He wanted us to get speeding tickets, not parking tickets

Back in my office in Malaysia I let Bob’s words sink in properly. He wanted change (my favourite word!) for the better and he wanted to create something new – a shared services organisation or SSO – that would make us work smarter, faster and leaner. It sounded exciting…even though I had no idea what an SSO was or looked like. I initially thought it had something to do with offshore call-centres. 

Something that Bob had said that really stuck in my mind was when he turned to the finance leadership team and asked, “What do you want to be when you grow up?” At the time I thought that this was such a strange question to be asking all of us – finance leaders with so many years of experience. I later realized that he was right. No matter how many years of experience you have, there will always be something new to learn, to develop, to improve on and to build.

As it happened, the very idea of change and building an SSO from scratch was just too tempting to ignore, so I did what any rational finance director would do: I woke up at 2a.m., called Bob and told him that I wanted to head up AMD’s first SSO.

This was the beginning of the biggest risk I would take in my life. It was that one fateful call that introduced me to the world of SSO and GBS and led me to my dream career.

Why am I sharing this story? Well, the moral of this tale is that even if you want to succeed in your career and your life, you must be prepared to take risks. Sometimes you may not have all your plans lined up or all the facts and data available. Sometimes you may be totally clueless but my advice is to go with your gut.

Don’t wait. Grab the opportunity and learn along the way. If it doesn’t work, find an alternative, pick yourself up and continue on. Remember: never give up.

To be continued…

Boonsiri Somchit (Boon) is a highly accomplished finance and operations professional with over three decades of experience. She has held senior leadership positions in several multinational companies including, Motorola, Komag and Advanced Micro Devices (AMD) and is recognised as a world-class leader in Global Business Services (GBS). In her 18-year career at AMD she spearheaded the set-up of its very first accounting and financial shared services organisation. Under her stewardship, the AMD shared services rapidly expanded to become AMD’s only Global Business Services company servicing all of AMD’s entities around the world. From a team of only 13, AMD’s Global Business Services currently employs over 300 staff based in Malaysia. From AMD Global Business Services headquartered in Penang, Malaysia, Boon managed and led teams in North and South America, EMEA and the Asia-Pacific. The culture that she built at AMD Global Business Services achieved the highest employee engagement scores for three consecutive years, not only within AMD but also when benchmarked with other high performing companies within the industry. AMD’s Global Business Services Organization has been recognized as a global industry benchmark and has been featured in shared services articles and academic white papers in Malaysia and in the UK.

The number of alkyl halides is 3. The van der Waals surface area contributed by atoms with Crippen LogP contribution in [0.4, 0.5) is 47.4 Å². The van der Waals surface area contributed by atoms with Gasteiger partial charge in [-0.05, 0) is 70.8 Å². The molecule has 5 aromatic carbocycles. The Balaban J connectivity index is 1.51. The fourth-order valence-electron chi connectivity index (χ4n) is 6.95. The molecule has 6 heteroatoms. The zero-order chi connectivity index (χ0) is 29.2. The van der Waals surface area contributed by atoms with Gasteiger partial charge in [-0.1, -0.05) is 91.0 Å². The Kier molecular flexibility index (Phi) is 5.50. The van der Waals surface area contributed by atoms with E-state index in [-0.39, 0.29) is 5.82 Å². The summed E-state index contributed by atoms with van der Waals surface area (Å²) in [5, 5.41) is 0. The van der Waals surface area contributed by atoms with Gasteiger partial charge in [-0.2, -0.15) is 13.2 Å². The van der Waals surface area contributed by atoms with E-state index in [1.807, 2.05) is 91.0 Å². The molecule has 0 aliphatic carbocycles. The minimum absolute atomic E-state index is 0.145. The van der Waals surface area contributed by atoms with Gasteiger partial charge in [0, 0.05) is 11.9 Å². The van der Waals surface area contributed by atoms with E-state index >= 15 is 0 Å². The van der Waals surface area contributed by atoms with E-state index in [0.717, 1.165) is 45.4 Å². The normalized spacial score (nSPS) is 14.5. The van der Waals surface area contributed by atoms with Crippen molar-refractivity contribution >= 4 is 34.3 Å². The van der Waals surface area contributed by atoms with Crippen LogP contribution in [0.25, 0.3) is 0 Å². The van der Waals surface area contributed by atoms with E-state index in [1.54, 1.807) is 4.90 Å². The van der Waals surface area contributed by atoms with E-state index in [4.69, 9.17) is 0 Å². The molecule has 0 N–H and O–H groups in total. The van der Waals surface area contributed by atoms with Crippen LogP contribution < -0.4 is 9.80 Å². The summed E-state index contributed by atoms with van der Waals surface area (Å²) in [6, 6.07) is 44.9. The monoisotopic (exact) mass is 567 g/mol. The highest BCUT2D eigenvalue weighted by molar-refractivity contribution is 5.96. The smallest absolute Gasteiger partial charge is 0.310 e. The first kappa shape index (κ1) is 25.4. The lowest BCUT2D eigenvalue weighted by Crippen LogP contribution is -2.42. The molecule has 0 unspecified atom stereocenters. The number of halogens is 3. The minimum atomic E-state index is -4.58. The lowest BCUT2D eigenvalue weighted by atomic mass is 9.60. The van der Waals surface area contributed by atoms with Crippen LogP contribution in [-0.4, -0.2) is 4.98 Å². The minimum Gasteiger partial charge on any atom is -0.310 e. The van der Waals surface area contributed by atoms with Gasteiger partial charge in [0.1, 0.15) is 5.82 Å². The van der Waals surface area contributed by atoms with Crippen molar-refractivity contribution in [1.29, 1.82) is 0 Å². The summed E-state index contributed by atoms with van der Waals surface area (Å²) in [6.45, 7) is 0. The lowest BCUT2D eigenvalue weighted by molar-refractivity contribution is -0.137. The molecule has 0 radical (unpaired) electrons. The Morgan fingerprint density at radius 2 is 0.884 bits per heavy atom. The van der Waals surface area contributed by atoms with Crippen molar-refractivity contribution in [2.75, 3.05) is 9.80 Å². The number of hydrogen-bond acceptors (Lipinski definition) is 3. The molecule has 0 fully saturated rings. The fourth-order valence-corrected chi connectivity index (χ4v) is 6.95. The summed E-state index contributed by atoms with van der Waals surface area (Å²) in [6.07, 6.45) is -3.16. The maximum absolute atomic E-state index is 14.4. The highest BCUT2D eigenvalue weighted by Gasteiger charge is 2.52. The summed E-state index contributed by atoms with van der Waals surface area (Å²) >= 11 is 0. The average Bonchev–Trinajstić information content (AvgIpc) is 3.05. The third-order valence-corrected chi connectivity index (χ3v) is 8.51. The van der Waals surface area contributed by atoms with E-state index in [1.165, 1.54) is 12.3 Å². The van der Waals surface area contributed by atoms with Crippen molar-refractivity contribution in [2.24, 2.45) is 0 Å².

Boon is writing a regular column for SSON, adapted from her book, “When the Chicken Dies, Everyone Cries” available on Amazon.